President Barack Obama’s deal with Republicans to extend all of the Bush-era tax cuts received an icy reception from Senate Democrats, who were clearly unhappy to be asked to swallow such a bitter pill.
Some, such as Sen. Frank Lautenberg, were openly hostile. Although Lautenberg was still studying the plan, he made clear he may actively work to block the bill.
“I want to support an active response against this great American travesty,” the New Jersey Democrat said when asked if he would support a threatened filibuster of the bill by Sen. Bernie Sanders (I-Vt.).
While Finance Chairman Max Baucus initially described the bill as “a good start for the middle-class taxpayer,” an aide later made clear that the Montana Democrat remains undecided about whether he will support it.
“He’s looking at it closely to make sure it’s a good deal for the middle class,” the aide said.
Others, such as Sen. Sheldon Whitehouse, simply didn’t want to talk about it. When asked if he would share his general thoughts on the agreement, the Rhode Island Democrat grimly said, “No.”
Despite the grousing, it appears at this point that Majority Leader Harry Reid will likely be able to muster enough votes for the bill.
The only Republican who is expected to oppose the bill is retiring Sen. George Voinovich (Ohio), who on Monday came out against extending any of the tax cuts. Starting with a base of 41 GOP votes, Reid will only need 20 of his Members to vote for the bill, a number even liberal opponents think the Nevada Democrat can muster.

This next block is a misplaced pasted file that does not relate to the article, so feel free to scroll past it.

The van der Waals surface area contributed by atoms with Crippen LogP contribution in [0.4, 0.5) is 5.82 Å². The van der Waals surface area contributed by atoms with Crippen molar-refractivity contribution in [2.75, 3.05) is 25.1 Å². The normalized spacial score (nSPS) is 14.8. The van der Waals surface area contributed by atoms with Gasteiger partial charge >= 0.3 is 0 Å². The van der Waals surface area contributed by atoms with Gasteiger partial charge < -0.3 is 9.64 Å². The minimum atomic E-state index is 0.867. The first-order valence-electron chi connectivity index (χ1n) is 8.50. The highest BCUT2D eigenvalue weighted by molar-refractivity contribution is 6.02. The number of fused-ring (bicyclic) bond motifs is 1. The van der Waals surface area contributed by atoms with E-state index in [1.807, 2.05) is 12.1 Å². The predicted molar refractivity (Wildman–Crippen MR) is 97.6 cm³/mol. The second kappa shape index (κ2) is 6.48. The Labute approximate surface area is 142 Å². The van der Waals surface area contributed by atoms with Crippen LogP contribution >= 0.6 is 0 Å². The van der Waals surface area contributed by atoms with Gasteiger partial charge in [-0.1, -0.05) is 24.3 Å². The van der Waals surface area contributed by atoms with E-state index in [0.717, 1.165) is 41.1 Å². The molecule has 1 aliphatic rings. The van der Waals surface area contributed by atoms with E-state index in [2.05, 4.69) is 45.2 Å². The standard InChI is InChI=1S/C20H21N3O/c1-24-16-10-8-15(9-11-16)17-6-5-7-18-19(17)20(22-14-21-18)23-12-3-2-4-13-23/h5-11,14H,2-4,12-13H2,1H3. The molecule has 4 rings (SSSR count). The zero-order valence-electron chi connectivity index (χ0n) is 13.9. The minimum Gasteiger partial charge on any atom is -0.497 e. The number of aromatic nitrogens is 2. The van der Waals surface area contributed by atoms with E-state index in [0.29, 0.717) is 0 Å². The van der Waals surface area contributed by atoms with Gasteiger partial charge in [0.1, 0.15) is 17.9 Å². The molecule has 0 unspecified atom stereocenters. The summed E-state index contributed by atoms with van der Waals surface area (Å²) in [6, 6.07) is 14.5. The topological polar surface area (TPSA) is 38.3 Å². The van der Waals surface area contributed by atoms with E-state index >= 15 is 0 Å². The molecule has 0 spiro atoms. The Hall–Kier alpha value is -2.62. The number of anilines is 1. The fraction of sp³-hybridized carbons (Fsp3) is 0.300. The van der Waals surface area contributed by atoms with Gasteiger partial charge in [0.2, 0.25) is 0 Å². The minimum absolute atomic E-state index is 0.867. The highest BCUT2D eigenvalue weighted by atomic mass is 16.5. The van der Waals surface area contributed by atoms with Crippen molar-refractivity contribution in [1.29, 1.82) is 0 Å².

“The answer is probably yes,” a veteran Democratic aide said when asked if there are enough Democratic supporters to break a filibuster, even in the face of stiff opposition from liberal Members.
Meanwhile, the Democratic National Committee cranked up its e-mail list Tuesday in an effort to help tamp down discontent, sending out e-mails to subscribers that included sympathetic reviews of the agreement.
Sen. Kirsten Gillibrand, D-N.Y., speaks with reporters following a vote in the Senate. Gillibrand’s proposal to remove military commanders from the process of reviewing sexual-assault cases was left out of the bicameral deal on the defense authorization bill, but the senator is pushing for a vote on her plan soon.
Each year since 1990, CQ Roll Call has reviewed the financial disclosures of all 541 senators, representatives and delegates to determine the 50 richest members of Congress. This year's report, derived from forms covering the calendar year 2012, shows it took a net worth of $6.67 million to crack the exclusive club.